Opinion

The demise of plastic

18 January, 2019 Share socially

There is much debate on what packaging will be like in the future: stackable, intelligent, sensitive, able to communicate with refrigerators and make sure its contents retain their wholesomeness... But one thing is for certain: it will not be made of plastic.

Floating on our oceans are literally islands of rubbish, and according to the Ellen MacArthur Foundation, by 2050 there will be more plastic than fish in the sea. This dramatic situation has got the whole world talking about rubbish.

With China banning imports of rubber and plastic waste, and more and more fires being deliberately set at refuse storage facilities, the problem is now of critical importance across the world. In short, the planet is no longer able to handle the amount of plastic we produce and then have to dispose of.

Millennials at the forefront

When it comes to sustainability, consumers – and Millennials in particular – are on the front line. One study shows that 20% of young consumers of luxury goods expect the products they buy to be ethical (Statista, 2017). Their stance is not only ideological and notional, but also practical and active, and is based on the new generations’ understanding that individual consumer actions and habits, no matter how small, form part of a whole that will eventually impact their quality of life.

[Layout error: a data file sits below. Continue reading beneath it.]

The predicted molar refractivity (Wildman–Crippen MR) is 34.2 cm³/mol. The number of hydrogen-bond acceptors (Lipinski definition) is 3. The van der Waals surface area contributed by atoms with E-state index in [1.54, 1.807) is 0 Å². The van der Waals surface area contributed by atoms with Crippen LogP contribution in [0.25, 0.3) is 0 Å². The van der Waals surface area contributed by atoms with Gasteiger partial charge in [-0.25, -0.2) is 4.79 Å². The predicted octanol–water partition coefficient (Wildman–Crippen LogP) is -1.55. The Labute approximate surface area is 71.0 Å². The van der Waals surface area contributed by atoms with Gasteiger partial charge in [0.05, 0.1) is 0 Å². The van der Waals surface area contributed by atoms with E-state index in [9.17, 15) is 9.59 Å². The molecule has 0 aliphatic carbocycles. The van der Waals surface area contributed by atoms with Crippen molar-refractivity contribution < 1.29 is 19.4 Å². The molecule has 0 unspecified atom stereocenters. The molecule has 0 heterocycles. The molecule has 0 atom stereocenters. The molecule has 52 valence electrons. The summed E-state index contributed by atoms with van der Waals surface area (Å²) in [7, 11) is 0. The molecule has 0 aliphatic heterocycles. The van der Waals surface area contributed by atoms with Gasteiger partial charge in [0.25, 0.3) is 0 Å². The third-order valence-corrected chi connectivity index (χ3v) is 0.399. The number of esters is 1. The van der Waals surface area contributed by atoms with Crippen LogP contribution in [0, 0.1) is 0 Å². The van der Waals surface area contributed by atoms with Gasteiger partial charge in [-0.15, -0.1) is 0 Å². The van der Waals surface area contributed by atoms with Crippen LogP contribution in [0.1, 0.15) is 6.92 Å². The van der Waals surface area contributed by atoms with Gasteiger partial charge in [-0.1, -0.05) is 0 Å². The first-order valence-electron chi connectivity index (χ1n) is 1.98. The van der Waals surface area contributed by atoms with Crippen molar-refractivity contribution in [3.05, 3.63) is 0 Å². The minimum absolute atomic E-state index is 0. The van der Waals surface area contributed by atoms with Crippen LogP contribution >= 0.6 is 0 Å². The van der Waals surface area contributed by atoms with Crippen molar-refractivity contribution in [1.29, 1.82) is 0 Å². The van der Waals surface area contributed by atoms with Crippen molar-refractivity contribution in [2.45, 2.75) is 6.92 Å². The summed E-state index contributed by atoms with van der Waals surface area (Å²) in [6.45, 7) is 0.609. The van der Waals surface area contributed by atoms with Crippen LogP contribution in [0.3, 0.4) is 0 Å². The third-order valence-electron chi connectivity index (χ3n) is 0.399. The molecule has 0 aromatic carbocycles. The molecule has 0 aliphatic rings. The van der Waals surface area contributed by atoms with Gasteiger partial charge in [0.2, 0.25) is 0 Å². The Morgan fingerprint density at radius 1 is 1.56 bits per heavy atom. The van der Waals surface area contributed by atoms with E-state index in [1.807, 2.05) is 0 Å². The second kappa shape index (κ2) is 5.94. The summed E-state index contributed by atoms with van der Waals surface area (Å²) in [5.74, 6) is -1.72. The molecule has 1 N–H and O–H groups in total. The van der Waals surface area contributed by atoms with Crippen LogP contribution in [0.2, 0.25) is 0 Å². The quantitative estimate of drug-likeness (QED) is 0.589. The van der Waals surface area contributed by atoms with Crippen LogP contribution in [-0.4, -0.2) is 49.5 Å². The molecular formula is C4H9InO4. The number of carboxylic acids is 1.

This new mentality is reflected in campaigns launched by these consumers to foster and spread a culture of sustainability. Ideas for a fresher, more intelligent yet non-prohibitive way of living can be found on the Melamin website, a source of eco-friendly information, products and lifestyles.

Free from...

Meanwhile, instead of standing idly by, industry and retail chains are gearing up to respond to this newfound awareness. Industry is moving towards a more sustainable system, for example by producing organic packaging that is easier to recycle and creating solutions that keep non-recyclable materials away from the waste stream for as long as possible.

Within the next five years, private labels will stop using plastic packaging in the UK and Iceland, being replaced with paper or cellulose trays and bags.

However, the real opportunities for brands lie not in the financial and logistical benefits of simpler packaging, but in creating closer relationships with the market. Brands that decide to make clearer, more transparent choices in the field of sustainability will win greater approval from consumers.

Wrap, the UK’s “plastics pact”, is a programme designed to enable a circular economy for plastics. The project involves 80% of the brands producing plastic packaging for UK supermarkets. Its signatories include Unilever, Nestlé and Coca-Cola, who have committed to recycling 100% of their packaging by 2025. Sainsbury’s, Waitrose and Tesco have also signed up to the agreement.


Unilever, Nestlé and Coca-Cola have committed to recycling 100% of their packaging by 2025

Recycling is cool